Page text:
Patrick ripped that can of worms wide open when he said he is the “only candidate” to oppose such a thing. The other three pounced on him for that declaration; Patterson called him a “liar.” Dewhurst said he’s never supported in-state tuition for undocumented residents.

I happen to think these men are acting like disgusting demagogues on this issue. I believe granting such a waiver is humane and compassionate. So does Gov. Rick Perry, whose support for the waiver got him in trouble as he campaigned briefly for the 2012 GOP presidential nomination.

Immigration reform well might determine just how strong the tea party influence is within the Texas Republican Party. Dewhurst learned the hard way when he ran for the U.S. Senate in 2012 when he got “Cruzed” by the guy who beat him in the primary, Sen. Ted Cruz. Dewhurst, who I once thought was a serious and studious politician, is now turning hard right on immigration to avoid getting outflanked yet again.

Perhaps another signature issue will emerge. For now, I’m thinking it’s going to be immigration.

It’s going to get ugly.

Help me understand this budget fight

A lot of things go over my head. I’ll admit to being a bit slow on the uptake at times.

Take the budget battle that’s building into a donnybrook — yet again — on Capitol Hill. I’m puzzled over why the Republican congressional leadership has allowed the tea party wing take it over and threaten to hijack the government because it dislikes a duly enacted law that’s been upheld by the Supreme Court.

The Affordable Care Act has become a bargaining chip in the budget battle. The right-wing crazies in Congress say they’ll approve a continuing resolution on the budget only if it defunds the ACA, President Obama’s signature legislative achievement. If they don’t get the resolution approved in about 10 days, the government shuts down.

Think about this for a moment. We’re still at war in Afghanistan; Social Security checks will need to go out to those who need them; so will veterans disability payments; roads are crumbling; Colorado residents are digging out from horrific weather events in their state … and there might be more weather-related misery occurring in Texas as storm clouds migrate north from Mexico.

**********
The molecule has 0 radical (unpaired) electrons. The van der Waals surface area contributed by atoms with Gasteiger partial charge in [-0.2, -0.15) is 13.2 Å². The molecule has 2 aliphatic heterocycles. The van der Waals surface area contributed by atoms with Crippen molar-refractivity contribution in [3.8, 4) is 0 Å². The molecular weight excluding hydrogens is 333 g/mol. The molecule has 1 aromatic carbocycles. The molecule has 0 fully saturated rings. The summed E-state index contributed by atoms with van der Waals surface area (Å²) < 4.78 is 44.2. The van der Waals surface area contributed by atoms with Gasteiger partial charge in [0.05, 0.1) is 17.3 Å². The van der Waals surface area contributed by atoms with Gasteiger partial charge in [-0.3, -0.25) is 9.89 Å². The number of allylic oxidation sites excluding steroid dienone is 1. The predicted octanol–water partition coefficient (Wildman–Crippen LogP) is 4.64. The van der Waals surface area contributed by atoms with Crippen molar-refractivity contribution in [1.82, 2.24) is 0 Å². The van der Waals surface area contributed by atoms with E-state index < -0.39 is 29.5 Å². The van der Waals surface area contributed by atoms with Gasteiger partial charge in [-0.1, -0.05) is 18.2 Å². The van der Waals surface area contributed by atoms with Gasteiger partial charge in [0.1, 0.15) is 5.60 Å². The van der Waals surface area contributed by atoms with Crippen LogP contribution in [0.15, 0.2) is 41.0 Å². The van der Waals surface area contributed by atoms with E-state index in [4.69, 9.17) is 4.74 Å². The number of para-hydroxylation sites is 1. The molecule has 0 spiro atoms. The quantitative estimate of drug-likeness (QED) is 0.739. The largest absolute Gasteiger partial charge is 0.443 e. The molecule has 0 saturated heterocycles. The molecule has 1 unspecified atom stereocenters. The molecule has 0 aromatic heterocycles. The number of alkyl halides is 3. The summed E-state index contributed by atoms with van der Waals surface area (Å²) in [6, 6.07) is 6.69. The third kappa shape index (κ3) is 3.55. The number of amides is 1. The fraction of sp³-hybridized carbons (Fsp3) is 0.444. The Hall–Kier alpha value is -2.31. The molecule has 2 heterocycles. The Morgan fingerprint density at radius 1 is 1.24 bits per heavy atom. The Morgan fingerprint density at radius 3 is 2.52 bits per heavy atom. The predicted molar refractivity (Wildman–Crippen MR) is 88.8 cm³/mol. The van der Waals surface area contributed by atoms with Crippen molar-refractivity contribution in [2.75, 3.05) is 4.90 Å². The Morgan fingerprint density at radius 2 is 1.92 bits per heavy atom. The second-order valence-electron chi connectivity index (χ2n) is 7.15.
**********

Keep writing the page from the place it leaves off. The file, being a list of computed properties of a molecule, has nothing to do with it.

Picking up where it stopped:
You get the picture, yes?

Meanwhile, House Speaker John Boehner, a so-called “establishment Republican” who’s been whipsawed by the tea party cabal within his caucus, says the GOP-led House has “no interest” in shutting down the government. Who’s he kidding?

Everyone who hates “Obamacare” has forgotten that Congress passed the law, the president signed it, it survived a Supreme Court challenge when the high court ruled that the law indeed is constitutional. It has been settled.

What’s more, the Affordable Care Act hasn’t even been implemented fully — and still congressional Republicans have declared it a “failed policy.” Aren’t there independent studies out there showing that premiums have increased at a slower rate than predicted and aren’t there 30 million or so Americans who are about to have health insurance?

The moronic push to defund the health care law would deny those folks insurance. That’s a good thing for the country?

While our so-called “leaders” wage budget war, a lot of other pressing needs are being ignored. Does anyone remember immigration reform?

I don’t understand a lot of things. This battle is really pushing me to the limit.

Bush kin on right immigration track

The Bush family name be politically toxic in much of the nation, but it remains fairly golden in Texas.

The reasons for that long-lasting good will might be difficult to explain. I’ll add that on immigration reform, the Bush family is ahead of the curve and is on the right side of history.


As the San Antonio Express-News blog notes, the Bushes can mark their return to public life with their strong stance on reforming the nation’s broken immigration system.

George P. Bush, the son of the former Florida governor, Jeb, is running as a Republican for Texas land commissioner — an office that doesn’t have much to say directly about immigration issues. But his father and his mother — Columba, a native of central Mexico — both have been strongly encouraging serious immigration reform that includes a “path to citizenship” for those who are here illegally. And as someone with Latino blood in his veins, George P. is seen as a rising Latino star within the Republican Party.

Uncle George W., the 43rd president of the United States, is another one who speaks wisely about immigration issues. The Express-News blog notes that former President Bush’s silence since leaving office in 2009 is beginning to break with his views on the subject. He was strong on immigration while serving as Texas governor and as president.

To his great credit, Rick Perry — who succeeded Bush as governor — has been equally outspoken on the issue, much to the dismay of his conservative allies within the GOP, some of whom argue stupidly that we should just round up all them “illegals” and send ’em back to where they came from. Perry, meanwhile, has supported legislation granting undocumented immigrants who’ve grown up in Texas “in-state tuition” incentives to enroll in our state’s public colleges and universities.

It encourages me to know that not all Republicans have gone around the bend on some of critical issues. I just hope they’ll listen to the wisdom — at least on the matter of immigration — to the Bush family of Texas.

Hey y’all, the deficit is shrinking